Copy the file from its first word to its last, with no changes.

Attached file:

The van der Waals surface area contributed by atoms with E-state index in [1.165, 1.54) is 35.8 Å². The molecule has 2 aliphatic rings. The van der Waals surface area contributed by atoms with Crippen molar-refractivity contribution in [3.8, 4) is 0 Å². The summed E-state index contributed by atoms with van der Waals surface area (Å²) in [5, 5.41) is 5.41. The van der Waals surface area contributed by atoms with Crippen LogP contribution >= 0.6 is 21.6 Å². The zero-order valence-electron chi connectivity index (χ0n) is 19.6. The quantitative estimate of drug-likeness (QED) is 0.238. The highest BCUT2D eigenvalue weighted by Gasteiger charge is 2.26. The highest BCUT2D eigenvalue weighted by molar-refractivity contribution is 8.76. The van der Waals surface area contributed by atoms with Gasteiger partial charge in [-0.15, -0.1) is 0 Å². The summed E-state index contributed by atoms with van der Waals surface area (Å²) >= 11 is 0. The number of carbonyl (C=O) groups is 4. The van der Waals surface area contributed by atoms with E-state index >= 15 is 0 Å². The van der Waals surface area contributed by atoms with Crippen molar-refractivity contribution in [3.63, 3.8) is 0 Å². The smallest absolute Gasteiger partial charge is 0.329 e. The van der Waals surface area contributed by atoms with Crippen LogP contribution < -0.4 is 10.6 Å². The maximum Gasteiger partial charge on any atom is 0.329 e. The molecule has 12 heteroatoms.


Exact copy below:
The van der Waals surface area contributed by atoms with E-state index in [1.165, 1.54) is 35.8 Å². The molecule has 2 aliphatic rings. The van der Waals surface area contributed by atoms with Crippen molar-refractivity contribution in [3.8, 4) is 0 Å². The summed E-state index contributed by atoms with van der Waals surface area (Å²) in [5, 5.41) is 5.41. The van der Waals surface area contributed by atoms with Crippen LogP contribution >= 0.6 is 21.6 Å². The zero-order valence-electron chi connectivity index (χ0n) is 19.6. The quantitative estimate of drug-likeness (QED) is 0.238. The highest BCUT2D eigenvalue weighted by Gasteiger charge is 2.26. The highest BCUT2D eigenvalue weighted by molar-refractivity contribution is 8.76. The van der Waals surface area contributed by atoms with Gasteiger partial charge in [-0.15, -0.1) is 0 Å². The summed E-state index contributed by atoms with van der Waals surface area (Å²) >= 11 is 0. The number of carbonyl (C=O) groups is 4. The van der Waals surface area contributed by atoms with E-state index >= 15 is 0 Å². The van der Waals surface area contributed by atoms with Crippen molar-refractivity contribution in [3.63, 3.8) is 0 Å². The smallest absolute Gasteiger partial charge is 0.329 e. The van der Waals surface area contributed by atoms with Crippen LogP contribution < -0.4 is 10.6 Å². The maximum Gasteiger partial charge on any atom is 0.329 e. The molecule has 12 heteroatoms.